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Building Resilience and Climate Change


By Dan Hounsell Emergency Preparedness
Serious flooding in the buildings due to impact from Hurricane Sandy

Facility managers for years have been involved in discussions of climate change and institutional and commercial buildings and, in particular, facilities’ efforts to reduce greenhouse gas emissions. But in recent years, the effects of climate change are showing up in the form of more frequent, intense storms, and other climate-related hazards.

Such developments reinforce the need for managers to pay greater attention to resilience — the ability of buildings to withstand and recover from emergencies.

Many states prepare climate assessments that gauge the impact of climate change on numerous sectors, such as the economy, transportation and agriculture. But none of these reports have examined the way climate change will impact buildings — the places in which people spend more than 90 percent of their time.

New York has become the first state to do so, according to Niagara Frontier Publications. A three-year effort between the University at Buffalo and the New York State Energy Research and Development Authority (NYSERDA) has resulted in three reports: a climate hazards profile; regional costs of climate-related hazards for the state's building sector; and a set of climate resilience strategies for buildings.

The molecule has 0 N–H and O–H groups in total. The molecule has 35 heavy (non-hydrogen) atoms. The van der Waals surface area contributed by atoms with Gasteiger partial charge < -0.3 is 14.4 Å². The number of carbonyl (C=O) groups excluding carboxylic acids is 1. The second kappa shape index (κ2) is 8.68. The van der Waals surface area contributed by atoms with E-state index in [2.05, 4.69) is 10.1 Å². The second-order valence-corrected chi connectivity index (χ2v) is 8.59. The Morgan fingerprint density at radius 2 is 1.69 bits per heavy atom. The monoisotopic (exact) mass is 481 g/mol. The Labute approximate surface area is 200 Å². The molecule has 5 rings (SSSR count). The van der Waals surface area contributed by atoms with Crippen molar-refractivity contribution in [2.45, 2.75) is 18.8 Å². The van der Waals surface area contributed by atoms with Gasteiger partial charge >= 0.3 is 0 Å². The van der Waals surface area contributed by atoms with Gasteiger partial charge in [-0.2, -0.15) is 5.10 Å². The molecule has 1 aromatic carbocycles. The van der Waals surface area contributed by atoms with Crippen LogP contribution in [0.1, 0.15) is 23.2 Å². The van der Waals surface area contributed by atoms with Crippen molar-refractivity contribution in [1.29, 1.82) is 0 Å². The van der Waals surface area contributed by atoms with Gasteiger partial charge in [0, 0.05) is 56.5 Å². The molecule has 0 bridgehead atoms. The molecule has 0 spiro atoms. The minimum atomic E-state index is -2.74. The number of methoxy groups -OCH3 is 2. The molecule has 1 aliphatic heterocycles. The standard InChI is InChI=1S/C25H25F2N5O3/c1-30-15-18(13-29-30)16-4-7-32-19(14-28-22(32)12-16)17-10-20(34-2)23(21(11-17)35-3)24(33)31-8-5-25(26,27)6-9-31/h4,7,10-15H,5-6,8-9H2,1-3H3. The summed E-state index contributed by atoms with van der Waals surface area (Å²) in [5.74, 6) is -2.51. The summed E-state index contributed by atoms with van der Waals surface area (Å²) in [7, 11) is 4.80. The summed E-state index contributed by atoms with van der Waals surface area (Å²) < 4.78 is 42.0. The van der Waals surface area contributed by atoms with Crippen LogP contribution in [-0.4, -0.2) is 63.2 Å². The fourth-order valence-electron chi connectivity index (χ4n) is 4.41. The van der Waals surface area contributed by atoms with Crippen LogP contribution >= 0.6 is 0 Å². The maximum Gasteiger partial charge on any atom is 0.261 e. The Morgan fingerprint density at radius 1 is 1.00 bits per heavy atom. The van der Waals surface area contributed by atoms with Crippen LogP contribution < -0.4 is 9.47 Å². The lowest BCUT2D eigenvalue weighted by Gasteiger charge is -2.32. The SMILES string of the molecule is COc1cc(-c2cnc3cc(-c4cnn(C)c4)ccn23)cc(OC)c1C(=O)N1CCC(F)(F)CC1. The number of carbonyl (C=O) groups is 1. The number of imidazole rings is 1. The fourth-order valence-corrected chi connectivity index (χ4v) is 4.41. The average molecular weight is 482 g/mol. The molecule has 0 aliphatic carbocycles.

"The vast majority of our building stock has already been built. So thinking about how to rehabilitate or retrofit existing buildings is really important going forward," says Nicholas Rajkovich, an assistant professor of architecture in the University of Buffalo’s School of Architecture and Planning and the principal investigator on the project. "Making sure our buildings are prepared and more resilient to future climate impacts is also very cost effective."

This Quick Read was submitted by Dan Hounsell — dan.hounsell@tradepressmedia.com — editor-in-chief of Facility Maintenance Decisions, and chief editor of Facilitiesnet.com.

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